Leicester City’s preparation for the new season officially got underway with a 1-0 win against League Two side Scunthorpe United. Preseason games are usually little more than a way to get players back to match fitness, as evidenced by the Foxes trotting out over 20 different players, but still we will try to parse useful bits of information from the affair.
Khanya Leshabela is one to watch
The 19-year-old South African midfielder started the game flanked mostly by regular first team contributors. He was also the only outfield player slated to play the full 90 minutes, but was subbed off out of caution after a slight knock. Still, he played the most minutes of any outfield player which indicates that Brendan Rodgers feels he is worthy of an extended look.
Leshabela quickly showed what makes him an intriguing prospect. He played as a James Maddison facsimile in the XI and displayed clean touches, crisp turns, and stable passing. He pushed forward in possession and even threatened the keeper on two occasions. One involvement that stood out came when he picked up the ball near the top right corner of the box, faked a shot and cut back towards goal, and unleashed a powerful shot that required a save from Scunthorpe.
While Leshabela impressed most in possession, he proved suitable without the ball as well. His brightest moments came in the first half, especially in the first 20 minutes or so, but that was enough to provide plenty of intrigue in the academy product’s future.
A glimpse into Ayoze Perez’s potential role
Leicester City’s capture of Ayoze Perez from Newcastle came together rather quickly as far as the general public is concerned. This meant Perez was officially a Fox before many supporters had the time to fully consider what his role might be. Tuesday’s preseason game, however, provided the first look at what that role might actually be.
Perez’ versatility has been touted as a strength, but he has primarily been considered a second striker (à la Shinji Okazaki). Still, he lined up on the right wing against Scunthorpe. Though some have suggested he is weakest on the wing, it seems to be the most likely position for him to find a spot in Rodgers’ XI as presently constructed. Perez brought something unique to the wing position as far as the Leicester City squad is concerned, however.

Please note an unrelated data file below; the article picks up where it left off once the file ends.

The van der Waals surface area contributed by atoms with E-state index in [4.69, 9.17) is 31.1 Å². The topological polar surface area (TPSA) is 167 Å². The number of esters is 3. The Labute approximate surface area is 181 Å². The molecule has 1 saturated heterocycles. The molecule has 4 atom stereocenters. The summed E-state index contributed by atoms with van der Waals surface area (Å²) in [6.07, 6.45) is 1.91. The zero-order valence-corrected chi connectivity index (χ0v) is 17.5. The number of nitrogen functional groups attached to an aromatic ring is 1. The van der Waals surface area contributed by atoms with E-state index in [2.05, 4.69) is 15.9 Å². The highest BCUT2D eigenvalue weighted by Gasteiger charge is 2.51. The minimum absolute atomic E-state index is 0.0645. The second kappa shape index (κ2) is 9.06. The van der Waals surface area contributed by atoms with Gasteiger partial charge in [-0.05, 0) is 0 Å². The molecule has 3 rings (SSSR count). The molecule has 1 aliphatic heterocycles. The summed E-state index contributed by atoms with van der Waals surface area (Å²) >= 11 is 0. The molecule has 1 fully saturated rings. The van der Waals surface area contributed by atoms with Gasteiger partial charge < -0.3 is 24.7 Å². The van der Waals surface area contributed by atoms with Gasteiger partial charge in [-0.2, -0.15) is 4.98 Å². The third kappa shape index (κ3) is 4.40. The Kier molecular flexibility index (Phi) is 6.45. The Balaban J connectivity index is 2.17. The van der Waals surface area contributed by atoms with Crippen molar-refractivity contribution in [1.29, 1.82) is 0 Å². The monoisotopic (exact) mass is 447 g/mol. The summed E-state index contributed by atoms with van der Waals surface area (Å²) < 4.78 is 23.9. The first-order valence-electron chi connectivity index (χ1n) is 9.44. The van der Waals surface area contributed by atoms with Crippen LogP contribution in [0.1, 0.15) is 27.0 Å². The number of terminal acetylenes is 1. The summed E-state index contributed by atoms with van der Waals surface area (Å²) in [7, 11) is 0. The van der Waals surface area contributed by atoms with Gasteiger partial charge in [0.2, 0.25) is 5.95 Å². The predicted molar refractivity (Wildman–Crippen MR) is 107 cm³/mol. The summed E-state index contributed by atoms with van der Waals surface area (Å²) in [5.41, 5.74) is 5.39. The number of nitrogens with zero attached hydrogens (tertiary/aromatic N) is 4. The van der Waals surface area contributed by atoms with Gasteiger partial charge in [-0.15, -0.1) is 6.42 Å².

He started wide but spent much of his time drifting centrally, particularly in the box. It had been reported that Rodgers wanted a winger who could cut inside and score goals, and while that might not be Perez’s ideal position it seems he is at least capable of filling that role. This was on display when he got himself into the box and scored a goal with a neat finish from a Ricardo Pereira cross.
One of the things that stood out, though, was his contribution as a creator. To this point in his career he has been more of a finisher than creator (33 goals to 9 assists in 4 seasons with Newcastle), but he surprised with a number of threatening passes against Scunthorpe. He looked to play Vardy through the last line of defense on a few occasions and threaded a couple of passes toward the end line for Ricardo Pereira after quick combinations. If this is an area of his game that proves to be sustainable, it will add an extra layer to City’s attack.
An emphasis on positional variety
Brendan Rodgers set City up in essentially the same formation used throughout last season. There was a traditional back four, one holding midfielder (Papy Mendy filled in for Wilfred Ndidi), two midfielders alternating between the eight position and ten position (the newly signed Youri Tielemans and the aforementioned Khanya Leshabela), two wide players (Perez and Marc Albrighton), and Jamie Vardy leading the attack. But while the formation may have looked familiar, there seemed to be more of an emphasis on positional fluidity.
This fluidity was present in the midfield as Tielemans and Leshabela took turns pushing forward or dropping deeper depending on the run of play at the moment or the positioning of the other. Tielemans in particular dropped deep to receive passes from defenders and initiate forward movement frequently. This midfield dynamic was somewhat present last season, but there appeared to be more flexibility against Scunthorpe.
The biggest change came from the wide players. As previously mentioned, Ayoze Perez spent much of the game drifting infield and finding space in the box. He also drifted centrally slightly deeper back the pitch on a number of occasions and looked to create from there. Another wrinkle came from Marc Albrighton’s positioning. On occasions where City had possession on the right side of the pitch Albrighton would sometimes drift into more central positions, almost acting as a supplementary central midfielder. He also seemed to do this at times when Scunthorpe had possession. There was even a moment or two where Perez and Albrighton swapped flanks.
This positional flexibility is not entirely new to Leicester City, but if 45 minutes of preseason action with first-teamers is any indication (note: it’s probably not), then there may be more of this fluidity this season.